If you need a drink to go with your hotdish, try the taconite special. This was a cocktail made by a Silver Bay bar specifically for engineer Edward W. Davis in the 1960s. After working for decades to perfect the taconite process, Davis retired to Silver Bay in the 1950s to be close to the Reserve Mining Company plant named in his honor: the E. W. Davis Works. He joked to reporters that he was the “undisputed patriarch” of Silver Bay and a bar in town made the taconite special just for him. According to Davis, the recipe was “plenty of gin and orange juice, with a maraschino cherry for trim” (Carl Hennemann, “He Hopes Amendment Will Pass-Dr. Edward Davis: ‘Mr. Taconite,’” St. Paul Dispatch, October 21, 1964).


Sen. Klobuchar's winning recipe (along with a lot of tasty non-winning recipes).

Check out pretty great pictures of the final products on Sen. Al Franken's Flickr page. 


We've published a few other holiday favorites this week:
-Eric Dregni: Gravet Laks
-Betsy Bowen: Feeding the birds on Christmas Eve night
-Sue Leaf: Meringue cookies


Jeff Manuel is author of Taconite Dreams: The Struggle to Sustain Mining on Minnesota's Iron Range, 1915–2000. He is associate professor of history at Southern Illinois University Edwardsville.

"In Taconite Dreams, Jeffrey T. Manuel has done something difficult and truly important. He’s built a historical bridge from the nostalgic, often over-romanticized early days of iron mining to the all-too-real struggles of our present Iron Range region. He takes the controversial issues of economic decline, environmental impact, and cultural struggles and provides a clear-eyed assessment of how things got this way and what it might mean for the future."—Aaron Brown, journalist, author, and host of Great Northern Radio Show

Wednesday, December 16, 2015

Reflection, renewal, and the art of canoeing. (With bonus Christmas meringue cookie recipe.)

Sue Leaf in May 2013 at the Minnesota River Valley National
Wildlife Refuge. "On a river, roads seem not to exist and only
the clear and sparkling water serves as a passage through the world,"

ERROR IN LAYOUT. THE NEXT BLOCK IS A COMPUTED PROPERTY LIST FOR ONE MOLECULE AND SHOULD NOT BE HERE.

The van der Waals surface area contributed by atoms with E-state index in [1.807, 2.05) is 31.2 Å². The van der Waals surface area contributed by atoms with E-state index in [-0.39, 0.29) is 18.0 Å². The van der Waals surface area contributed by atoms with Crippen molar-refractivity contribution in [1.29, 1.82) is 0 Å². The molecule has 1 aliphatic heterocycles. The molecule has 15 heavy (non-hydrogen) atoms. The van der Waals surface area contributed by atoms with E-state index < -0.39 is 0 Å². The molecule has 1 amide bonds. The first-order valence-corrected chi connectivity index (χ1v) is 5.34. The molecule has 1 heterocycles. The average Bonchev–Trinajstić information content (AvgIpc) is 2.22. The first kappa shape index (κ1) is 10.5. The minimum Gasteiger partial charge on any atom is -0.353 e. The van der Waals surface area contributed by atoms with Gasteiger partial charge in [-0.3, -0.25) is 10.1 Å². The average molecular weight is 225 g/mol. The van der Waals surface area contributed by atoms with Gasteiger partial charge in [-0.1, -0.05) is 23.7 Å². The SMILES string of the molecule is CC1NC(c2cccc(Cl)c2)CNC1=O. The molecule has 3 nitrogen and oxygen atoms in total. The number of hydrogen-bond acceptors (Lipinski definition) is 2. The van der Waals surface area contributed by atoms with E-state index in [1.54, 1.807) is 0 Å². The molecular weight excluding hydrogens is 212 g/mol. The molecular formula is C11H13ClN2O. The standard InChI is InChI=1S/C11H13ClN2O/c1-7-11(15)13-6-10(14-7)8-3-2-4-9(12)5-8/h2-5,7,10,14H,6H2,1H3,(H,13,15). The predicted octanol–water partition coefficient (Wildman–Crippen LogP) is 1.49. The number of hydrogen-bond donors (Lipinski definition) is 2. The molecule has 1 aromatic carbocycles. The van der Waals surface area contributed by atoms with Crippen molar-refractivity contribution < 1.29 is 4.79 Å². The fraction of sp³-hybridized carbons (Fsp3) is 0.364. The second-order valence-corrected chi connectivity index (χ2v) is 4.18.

writes Leaf. Photograph by Tom Leaf.


When I was a child, I was given the gift of a canoe. The gift was not the watercraft itself—I would wait many years for that—but rather, a sure intuition that such a craft might offer me a new way of seeing, a new way of living in the world. The glimpse of that first canoe awakened a feeling so deep within me that the naturalist Sigurd Olson might have called it a genetic memory, traces of an ancestral past.

It took many years of holding a paddle in my hands, and of actually being on the water, to reconnect with the feeling that first came to me in childhood. Much of that intervening time was spent, as intervening time usually is, in details: learning to pack a food box for a canoe trip; making sure that my children had appropriate clothing for a paddle; figuring out how to keep everyone happy under spare and sometimes challenging circumstances. But when enough time had passed, and when I had grown old enough to be less preoccupied with the mundane, I realized that canoeing had indeed opened up to me an inner eye.

Sometimes drivers on a road trip eschew freeways and choose secondary roads to reach their destinations. They discover that the countryside looks very different traveling a two-lane highway. The freeway seems not to exist and suddenly they see silos and corncribs, the rare dairy herd in pasture. They slow to enter a small town and see grocery stores and post offices with American flags, white frame churches and bars lit with neon signs.

The same disappearing act occurs in canoe travel, only on a different order of magnitude. On a river, roads seem not to exist and only the clear and sparkling water serves as a passage through the world. River banks are invariably rife with greenery—willows, box elder, emergent plants like arrow weed and bulrushes. Even in a heavily cultivated region such as southern Minnesota or the Red River Valley, a narrow river valley serves as a slender oasis for birds and mammals, a refuge from the stranglehold of human beings.

Rivers were the means by which Native Americans, and later, early explorers and French voyageurs, moved cross-country. Lacking horses, but adept at living in the north woods with its many waters, they built canoes and paddled up and down rivers. They carried the exceptionally lightweight boats across the land to get from one river to another. This opened up vast possibilities for travel. Minnesota’s rivers flow into three major bodies of water: rivers in the northwest flow into the Red River of the North, which eventually empties into Hudson’s Bay; rivers entering Lake Superior flow east through the other Great Lakes and end up in the Gulf of St. Lawrence and the north Atlantic Ocean; and tributary rivers of the Father of Waters, the Mississippi River, flow into the Gulf of Mexico.